As a WordPress website owner, you must have heard of WP Engine at some point. It is easily the best hosting service for WordPress websites.

WP Engine is designed to provide seamless hosting services to WordPress websites across the board. Whether you’re looking at page load time or response time, WP Engine helps you get full points across every key website speed metric.

Trusted by 100K clients in over 140 countries, WP Engine has an impressive NPS score of 86. Every plan comes with a free CDN, SSL certificate, automatic backups, managed updates, DDoS mitigations, vulnerability scans, data encryption, and more.

The following points explain the offerings in more detail:

  • Security infrastructure: WP Engine’s security program is modelled on the ISO 27001 framework. It blocks 1.5 billion cyber attacks every month.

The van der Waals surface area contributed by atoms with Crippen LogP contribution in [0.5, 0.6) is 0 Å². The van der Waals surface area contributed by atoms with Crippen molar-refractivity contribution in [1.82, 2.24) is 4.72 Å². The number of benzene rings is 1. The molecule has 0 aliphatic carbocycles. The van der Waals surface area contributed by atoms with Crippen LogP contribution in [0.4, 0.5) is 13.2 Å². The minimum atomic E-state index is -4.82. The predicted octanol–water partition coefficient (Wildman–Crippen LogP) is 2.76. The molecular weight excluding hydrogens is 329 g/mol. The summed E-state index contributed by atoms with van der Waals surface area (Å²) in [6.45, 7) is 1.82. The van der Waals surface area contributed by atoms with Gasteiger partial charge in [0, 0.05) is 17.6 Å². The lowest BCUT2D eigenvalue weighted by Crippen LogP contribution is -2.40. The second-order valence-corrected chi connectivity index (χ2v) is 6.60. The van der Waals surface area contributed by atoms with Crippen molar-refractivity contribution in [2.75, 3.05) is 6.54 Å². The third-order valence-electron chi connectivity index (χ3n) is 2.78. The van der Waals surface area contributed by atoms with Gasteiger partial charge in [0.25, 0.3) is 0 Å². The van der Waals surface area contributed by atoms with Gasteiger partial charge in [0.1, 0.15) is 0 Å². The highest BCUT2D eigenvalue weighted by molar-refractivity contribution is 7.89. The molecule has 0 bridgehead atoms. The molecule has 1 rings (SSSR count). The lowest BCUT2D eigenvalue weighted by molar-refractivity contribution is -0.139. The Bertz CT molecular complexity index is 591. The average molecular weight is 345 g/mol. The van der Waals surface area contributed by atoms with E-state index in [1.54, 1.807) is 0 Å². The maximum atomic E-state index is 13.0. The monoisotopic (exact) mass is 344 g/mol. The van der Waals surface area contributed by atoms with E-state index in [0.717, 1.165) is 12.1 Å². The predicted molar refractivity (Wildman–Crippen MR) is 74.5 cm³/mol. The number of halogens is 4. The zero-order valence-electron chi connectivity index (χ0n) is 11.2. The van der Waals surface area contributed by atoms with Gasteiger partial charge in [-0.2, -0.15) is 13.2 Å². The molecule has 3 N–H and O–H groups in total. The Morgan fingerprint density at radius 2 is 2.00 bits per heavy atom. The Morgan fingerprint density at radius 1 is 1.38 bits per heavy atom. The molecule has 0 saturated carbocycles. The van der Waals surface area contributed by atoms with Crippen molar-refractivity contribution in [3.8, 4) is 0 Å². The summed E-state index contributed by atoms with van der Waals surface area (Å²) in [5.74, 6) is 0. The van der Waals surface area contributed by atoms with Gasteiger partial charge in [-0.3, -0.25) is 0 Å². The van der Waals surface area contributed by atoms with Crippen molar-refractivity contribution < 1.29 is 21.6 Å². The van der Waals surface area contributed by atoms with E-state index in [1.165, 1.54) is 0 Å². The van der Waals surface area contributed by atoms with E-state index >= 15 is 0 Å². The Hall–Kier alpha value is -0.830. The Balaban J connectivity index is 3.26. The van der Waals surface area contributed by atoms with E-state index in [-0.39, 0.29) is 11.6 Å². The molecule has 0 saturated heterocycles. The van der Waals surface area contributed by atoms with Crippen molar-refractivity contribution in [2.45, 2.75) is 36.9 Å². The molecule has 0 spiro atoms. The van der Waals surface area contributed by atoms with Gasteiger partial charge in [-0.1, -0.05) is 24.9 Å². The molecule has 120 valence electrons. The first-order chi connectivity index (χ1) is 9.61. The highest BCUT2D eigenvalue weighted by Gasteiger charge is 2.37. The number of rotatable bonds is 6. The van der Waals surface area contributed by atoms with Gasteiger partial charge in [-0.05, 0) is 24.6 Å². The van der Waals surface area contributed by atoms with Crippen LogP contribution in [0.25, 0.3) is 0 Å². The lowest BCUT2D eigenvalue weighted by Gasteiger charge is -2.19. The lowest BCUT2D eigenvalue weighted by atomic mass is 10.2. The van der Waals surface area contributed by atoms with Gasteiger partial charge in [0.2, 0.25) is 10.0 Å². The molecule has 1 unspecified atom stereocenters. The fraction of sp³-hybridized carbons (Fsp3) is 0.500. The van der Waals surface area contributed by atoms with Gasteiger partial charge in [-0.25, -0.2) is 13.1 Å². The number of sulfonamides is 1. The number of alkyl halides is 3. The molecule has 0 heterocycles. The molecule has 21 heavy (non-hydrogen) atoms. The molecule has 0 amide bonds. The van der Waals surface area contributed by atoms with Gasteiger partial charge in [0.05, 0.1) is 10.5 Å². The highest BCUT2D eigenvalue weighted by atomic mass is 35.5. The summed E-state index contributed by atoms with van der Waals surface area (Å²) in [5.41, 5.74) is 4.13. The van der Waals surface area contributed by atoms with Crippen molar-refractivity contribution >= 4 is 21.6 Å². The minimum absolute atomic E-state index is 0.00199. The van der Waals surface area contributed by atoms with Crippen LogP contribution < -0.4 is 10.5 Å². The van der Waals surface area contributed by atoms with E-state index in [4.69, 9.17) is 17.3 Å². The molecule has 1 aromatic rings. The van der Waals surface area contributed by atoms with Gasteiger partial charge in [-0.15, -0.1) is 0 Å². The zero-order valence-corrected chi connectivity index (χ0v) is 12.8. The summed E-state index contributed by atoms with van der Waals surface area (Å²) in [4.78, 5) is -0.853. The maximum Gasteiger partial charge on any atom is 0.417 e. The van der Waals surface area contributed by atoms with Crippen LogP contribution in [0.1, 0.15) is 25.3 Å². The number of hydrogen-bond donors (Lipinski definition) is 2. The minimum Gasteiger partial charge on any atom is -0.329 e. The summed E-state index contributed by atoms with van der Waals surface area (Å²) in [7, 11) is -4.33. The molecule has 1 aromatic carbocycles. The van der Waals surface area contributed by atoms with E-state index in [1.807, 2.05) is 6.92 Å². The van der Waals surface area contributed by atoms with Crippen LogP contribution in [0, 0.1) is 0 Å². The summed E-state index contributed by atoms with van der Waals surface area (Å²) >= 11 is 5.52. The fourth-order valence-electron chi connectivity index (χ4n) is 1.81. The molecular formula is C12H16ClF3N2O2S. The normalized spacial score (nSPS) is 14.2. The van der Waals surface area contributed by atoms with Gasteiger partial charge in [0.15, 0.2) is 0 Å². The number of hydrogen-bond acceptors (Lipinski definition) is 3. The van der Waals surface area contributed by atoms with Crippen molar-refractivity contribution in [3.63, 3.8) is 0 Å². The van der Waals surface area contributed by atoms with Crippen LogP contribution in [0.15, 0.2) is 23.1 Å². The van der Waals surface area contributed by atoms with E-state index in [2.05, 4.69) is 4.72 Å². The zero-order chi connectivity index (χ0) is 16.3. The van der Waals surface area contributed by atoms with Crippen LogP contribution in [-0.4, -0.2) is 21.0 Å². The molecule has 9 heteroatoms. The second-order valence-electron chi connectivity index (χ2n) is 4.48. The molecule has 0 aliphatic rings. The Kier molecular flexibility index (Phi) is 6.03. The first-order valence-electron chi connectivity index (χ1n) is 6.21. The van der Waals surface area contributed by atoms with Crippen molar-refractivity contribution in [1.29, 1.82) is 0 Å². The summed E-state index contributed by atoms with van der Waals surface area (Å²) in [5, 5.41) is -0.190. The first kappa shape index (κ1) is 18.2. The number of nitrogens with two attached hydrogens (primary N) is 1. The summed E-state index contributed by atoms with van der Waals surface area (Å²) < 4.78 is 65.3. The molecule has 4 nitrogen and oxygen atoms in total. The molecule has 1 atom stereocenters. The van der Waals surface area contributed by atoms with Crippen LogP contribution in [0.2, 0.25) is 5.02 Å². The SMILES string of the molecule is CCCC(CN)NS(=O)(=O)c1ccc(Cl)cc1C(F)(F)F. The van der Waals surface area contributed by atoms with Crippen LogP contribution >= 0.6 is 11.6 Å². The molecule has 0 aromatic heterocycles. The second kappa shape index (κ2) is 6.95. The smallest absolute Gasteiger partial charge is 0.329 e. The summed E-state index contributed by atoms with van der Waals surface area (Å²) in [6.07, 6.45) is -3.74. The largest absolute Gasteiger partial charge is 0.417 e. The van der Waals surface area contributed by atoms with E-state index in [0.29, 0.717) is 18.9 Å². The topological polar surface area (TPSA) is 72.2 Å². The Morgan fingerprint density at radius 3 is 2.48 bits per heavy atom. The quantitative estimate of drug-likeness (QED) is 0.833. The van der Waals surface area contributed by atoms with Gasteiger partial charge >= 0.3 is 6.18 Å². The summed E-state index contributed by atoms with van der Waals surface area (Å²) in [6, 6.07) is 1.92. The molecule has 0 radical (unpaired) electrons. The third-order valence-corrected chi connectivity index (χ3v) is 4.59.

• Fastest amongst fast WordPress hosts: The HTTP Archive and CRuX report shows that WP Engines has the highest percentage of websites with load times under 200ms.
  • One-click staging: Simple dev tools that enable you to get your website live in a short span of time. You can also leverage rapid testing mechanisms to make development smooth.
  • StudioPress Themes: Every plan comes packaged with access to over 36 premium StudioPress themes designed for Gutenberg editor & WooCommerce, and integrated with HubSpot.

In conclusion

Page load time and response time are both crucial metrics that predict the speed of your website to a great degree. This article compares both these metrics in detail and which predicts the speed of your app more accurately.

You cannot build your own app without considering how you’re going to make it fast and seamless. On AppMySite, the response time of your website directly impacts your app speed. The best way to speed up your app is to thus make sure your website has an optimal load time.